(L to R) France’s President Francois Hollande, Russia’s President Vladimir Putin, Italy’s Prime Minister Matteo Renzi, Ukraine’s President Petro Poroshenko and German Chancellor Angela Merkel sit during a meeting on the sidelines of a Europe-Asia summit (ASEM) in Milan, Oct. 17, 2014.
Talks between Russia, Ukraine and European governments on Friday were “full of misunderstandings and disagreements,” the Kremlin said, undercutting more upbeat messages from leaders hoping for a breakthrough in the Ukraine crisis.
Russian President Vladimir Putin shook hands with his Ukrainian counterpart Petro Poroshenko at the start of a meeting with European leaders aimed at patching up a cease-fire in eastern Ukraine and resolving a dispute over gas supplies.
The various leaders emerged an hour later telling reporters some progress had been made and promising further talks.
“It was good, it was positive,” a smiling Putin told reporters after the meeting, held on the margins of a summit of Asian and European leaders in Milan.
However, Kremlin spokesman Dmitry Peskov later poured cold water on hopes of any breakthrough, saying “certain participants” had taken an “absolutely biased, non-flexible, non-diplomatic” approach to Ukraine.
“The talks are indeed difficult, full of misunderstandings, disagreements, but they are nevertheless ongoing, the exchange of opinion is in progress,” he said.
A similar message emerged overnight after Putin met German Chancellor Angela Merkel, a formerly cordial relationship that has come under heavy strain from Moscow’s support for pro-Russian rebels in eastern Ukraine.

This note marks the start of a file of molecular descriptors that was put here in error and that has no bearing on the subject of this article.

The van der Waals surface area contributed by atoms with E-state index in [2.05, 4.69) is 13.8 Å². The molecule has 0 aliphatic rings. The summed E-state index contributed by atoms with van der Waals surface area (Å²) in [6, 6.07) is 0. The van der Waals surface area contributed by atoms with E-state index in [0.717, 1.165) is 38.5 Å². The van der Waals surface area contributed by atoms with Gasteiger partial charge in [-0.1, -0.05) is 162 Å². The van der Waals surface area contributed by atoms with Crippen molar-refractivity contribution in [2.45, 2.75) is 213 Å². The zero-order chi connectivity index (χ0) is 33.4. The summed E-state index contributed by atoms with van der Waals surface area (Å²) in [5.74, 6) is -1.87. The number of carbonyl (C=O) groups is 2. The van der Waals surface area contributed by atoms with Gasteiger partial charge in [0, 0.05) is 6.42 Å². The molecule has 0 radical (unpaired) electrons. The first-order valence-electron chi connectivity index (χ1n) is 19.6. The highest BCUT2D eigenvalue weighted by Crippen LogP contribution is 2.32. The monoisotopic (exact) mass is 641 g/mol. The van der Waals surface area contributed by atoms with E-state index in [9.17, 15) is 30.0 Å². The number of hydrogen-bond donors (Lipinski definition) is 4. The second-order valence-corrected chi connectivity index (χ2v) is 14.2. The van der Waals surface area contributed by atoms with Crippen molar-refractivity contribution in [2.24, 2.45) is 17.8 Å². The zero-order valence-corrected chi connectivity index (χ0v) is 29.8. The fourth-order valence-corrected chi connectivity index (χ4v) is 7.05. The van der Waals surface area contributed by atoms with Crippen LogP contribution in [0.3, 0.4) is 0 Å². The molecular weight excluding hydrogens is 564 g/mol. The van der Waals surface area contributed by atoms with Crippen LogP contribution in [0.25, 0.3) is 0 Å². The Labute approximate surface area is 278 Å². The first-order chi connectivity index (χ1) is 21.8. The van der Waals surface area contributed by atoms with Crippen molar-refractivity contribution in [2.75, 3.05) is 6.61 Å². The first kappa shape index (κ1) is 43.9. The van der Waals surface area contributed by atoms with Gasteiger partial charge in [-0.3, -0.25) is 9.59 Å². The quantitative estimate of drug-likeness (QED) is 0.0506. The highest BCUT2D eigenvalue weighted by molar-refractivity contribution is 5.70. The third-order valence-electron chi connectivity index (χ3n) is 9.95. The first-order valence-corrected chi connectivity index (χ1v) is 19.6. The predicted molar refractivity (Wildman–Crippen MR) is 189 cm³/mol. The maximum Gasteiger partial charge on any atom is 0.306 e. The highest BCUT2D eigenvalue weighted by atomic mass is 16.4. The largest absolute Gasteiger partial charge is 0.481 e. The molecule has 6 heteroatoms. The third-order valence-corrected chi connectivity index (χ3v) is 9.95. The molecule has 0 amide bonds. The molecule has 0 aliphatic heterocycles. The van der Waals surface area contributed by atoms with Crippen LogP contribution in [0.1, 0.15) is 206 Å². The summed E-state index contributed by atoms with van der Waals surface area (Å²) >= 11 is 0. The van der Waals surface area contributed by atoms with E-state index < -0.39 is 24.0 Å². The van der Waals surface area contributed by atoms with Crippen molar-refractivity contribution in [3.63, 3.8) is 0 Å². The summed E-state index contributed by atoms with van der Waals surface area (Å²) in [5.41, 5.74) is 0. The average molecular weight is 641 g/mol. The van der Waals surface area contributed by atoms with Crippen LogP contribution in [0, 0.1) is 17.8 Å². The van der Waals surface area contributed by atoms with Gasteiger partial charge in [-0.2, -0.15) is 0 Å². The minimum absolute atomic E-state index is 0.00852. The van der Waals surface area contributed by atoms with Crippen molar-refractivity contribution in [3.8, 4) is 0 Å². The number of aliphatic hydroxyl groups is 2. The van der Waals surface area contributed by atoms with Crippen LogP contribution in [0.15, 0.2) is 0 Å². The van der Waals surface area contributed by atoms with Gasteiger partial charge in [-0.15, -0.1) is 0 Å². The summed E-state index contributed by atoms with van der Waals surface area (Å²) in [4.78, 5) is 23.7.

The meeting was reported by both sides to have made little progress, with the Kremlin saying “serious differences” remained in their analysis of the crisis.
Putin, Poroshenko, Merkel and French President Francois Hollande were due meet later in the day, their aides said.
The West has imposed sanctions on Russia in response to its annexation of Crimea and its support for east Ukraine’s separatists.
The European leaders urged Russia to do more to end constant, deadly violations of a cease-fire that was agreed by Putin and Poroshenko last month in Minsk, saying Russia needed to fulfil its commitments.
Officials said local elections and the issue of using unmanned drone aircraft for surveillance of the borders between Russia and Ukraine were particular sticky points in the discussions, with Russia pushing to have its drones taking part alongside those offered by France and Germany.
The crisis in relations with Kiev has led Russia to cut gas supplies to Ukraine because of unpaid bills. The European Union fears this could threaten disruptions in the gas flow to the rest of the continent this winter, and is working hard to broker a deal.
Russia is Europe’s biggest gas supplier, accounting for around a third of demand, and the European Union gets about half of the Russian gas it uses via Ukraine.
The stand-off over pricing is the third in a decade between Moscow and Kiev, though this time tensions are higher because of the fighting in eastern Ukraine.
European Commission President Jose Manuel Barroso told reporters that Russia, Ukraine and EU officials would meet in Brussels to try to resolve the gas row.
Taking the lead in the diplomacy, Merkel saw Poroshenko on Thursday evening and then met Putin until well after midnight — an encounter that was significantly delayed because the Russian president arrived in Milan much later than expected.
Speaking off the record, a German source said Putin had not been in a “too constructive mood.”